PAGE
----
Have you ever seen that zany Errol Morris documentary, Gates of Heaven, the one about the pet cemetery and the people who have their pets buried there? Well, if you haven’t seen it, and if you like the documentary format in particular, you might want to check it out. But the actual reason why I mention that movie is because just like this movie, Best In Show (Christopher Guest, 2000), it’s central theme is coping. Yes, Best In Show has an extremely amusing context about a colorful cast of character’s entering their dogs in a competition, but underneath that, it’s really about coping. It’s about people coping with people, mostly, but it’s also about dogs coping with people. And ironically, how dogs (or any other pets for that matter) allow people to cope more effectively in the first place. Basically, there’s a lot of coping going on.
And behind all of this coping is the usual cast of brilliant comic actors who always seem to find themselves in Christopher Guest movies. Jane Lynch is great. Jennifer Coolidge is great. Catherine O’Hara is great. John Michael Higgins is great. Michael McKean is great. Parker Posey is great. They’re all great. They all have their moments. Especially Fred Willard who provides a volcanic amount of humor somewhere after the halfway point. It’s nonstop and it’s hysterical. “Tell me, do you know the difference between a rectal thermometer and a tongue depressor?”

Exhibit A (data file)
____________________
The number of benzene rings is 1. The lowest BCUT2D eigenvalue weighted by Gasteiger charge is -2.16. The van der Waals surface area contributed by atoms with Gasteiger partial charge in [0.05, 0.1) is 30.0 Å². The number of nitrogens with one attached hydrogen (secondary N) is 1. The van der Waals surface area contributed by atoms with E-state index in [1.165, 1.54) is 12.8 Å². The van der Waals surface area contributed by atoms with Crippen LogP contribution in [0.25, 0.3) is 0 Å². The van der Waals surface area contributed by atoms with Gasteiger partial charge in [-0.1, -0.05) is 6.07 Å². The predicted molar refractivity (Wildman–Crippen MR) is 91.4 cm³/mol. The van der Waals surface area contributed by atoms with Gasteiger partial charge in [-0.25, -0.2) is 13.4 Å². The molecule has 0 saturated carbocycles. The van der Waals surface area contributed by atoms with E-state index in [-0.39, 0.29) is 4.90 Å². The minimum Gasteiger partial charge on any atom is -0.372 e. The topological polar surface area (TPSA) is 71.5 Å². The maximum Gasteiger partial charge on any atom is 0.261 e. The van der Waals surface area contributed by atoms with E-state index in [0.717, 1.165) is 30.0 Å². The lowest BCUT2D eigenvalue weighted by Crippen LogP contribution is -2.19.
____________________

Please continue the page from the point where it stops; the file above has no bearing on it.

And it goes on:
But there’s a performance here in particular that I wanted to point out, and that is Christopher Guest’s. While watching Best in Show it occurred to me— and I could be wrong about this— but it occurred to me that he seems to the most chameleon-like of all the actors in this cast. By that, I mean, he’s consistently the most unrecognizable. He seems to disappear into his roles slightly more so than the rest, physically speaking. Which isn’t to say that the other actors don’t play a variety of diverse roles, because they certainly do. And it also isn’t to say that Christopher Guest is always the funniest character, because he isn’t, and he isn’t in this movie either. In fact, his character comes off as a bit sad to me. He’s very likeable. He’s cordial and he’s nice. But there’s a visible tinge of loneliness and sadness throughout, especially in the ventriloquist scenes. I guess you could say he’s coping with loneliness (aren’t we all), and luckily, at the end of the day, he has his dog to cope with.